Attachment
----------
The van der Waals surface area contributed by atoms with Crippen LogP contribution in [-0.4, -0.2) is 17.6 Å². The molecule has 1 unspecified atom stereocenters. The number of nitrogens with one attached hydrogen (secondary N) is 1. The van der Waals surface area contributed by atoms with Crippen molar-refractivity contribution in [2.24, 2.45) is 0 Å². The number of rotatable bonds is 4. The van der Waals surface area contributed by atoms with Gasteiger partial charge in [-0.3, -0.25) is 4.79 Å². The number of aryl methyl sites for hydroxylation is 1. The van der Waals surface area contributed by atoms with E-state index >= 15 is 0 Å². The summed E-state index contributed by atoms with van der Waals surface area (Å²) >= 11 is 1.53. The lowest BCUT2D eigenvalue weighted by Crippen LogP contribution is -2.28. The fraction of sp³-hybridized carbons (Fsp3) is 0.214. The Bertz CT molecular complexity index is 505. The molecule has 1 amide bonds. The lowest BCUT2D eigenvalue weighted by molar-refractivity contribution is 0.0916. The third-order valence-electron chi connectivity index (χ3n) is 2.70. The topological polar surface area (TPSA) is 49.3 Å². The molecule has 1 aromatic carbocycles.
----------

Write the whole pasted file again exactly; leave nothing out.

The van der Waals surface area contributed by atoms with Crippen LogP contribution in [-0.4, -0.2) is 17.6 Å². The molecule has 1 unspecified atom stereocenters. The number of nitrogens with one attached hydrogen (secondary N) is 1. The van der Waals surface area contributed by atoms with Crippen molar-refractivity contribution in [2.24, 2.45) is 0 Å². The number of rotatable bonds is 4. The van der Waals surface area contributed by atoms with Gasteiger partial charge in [-0.3, -0.25) is 4.79 Å². The number of aryl methyl sites for hydroxylation is 1. The van der Waals surface area contributed by atoms with E-state index >= 15 is 0 Å². The summed E-state index contributed by atoms with van der Waals surface area (Å²) >= 11 is 1.53. The lowest BCUT2D eigenvalue weighted by Crippen LogP contribution is -2.28. The fraction of sp³-hybridized carbons (Fsp3) is 0.214. The Bertz CT molecular complexity index is 505. The molecule has 1 amide bonds. The lowest BCUT2D eigenvalue weighted by molar-refractivity contribution is 0.0916. The third-order valence-electron chi connectivity index (χ3n) is 2.70. The topological polar surface area (TPSA) is 49.3 Å². The molecule has 1 aromatic carbocycles.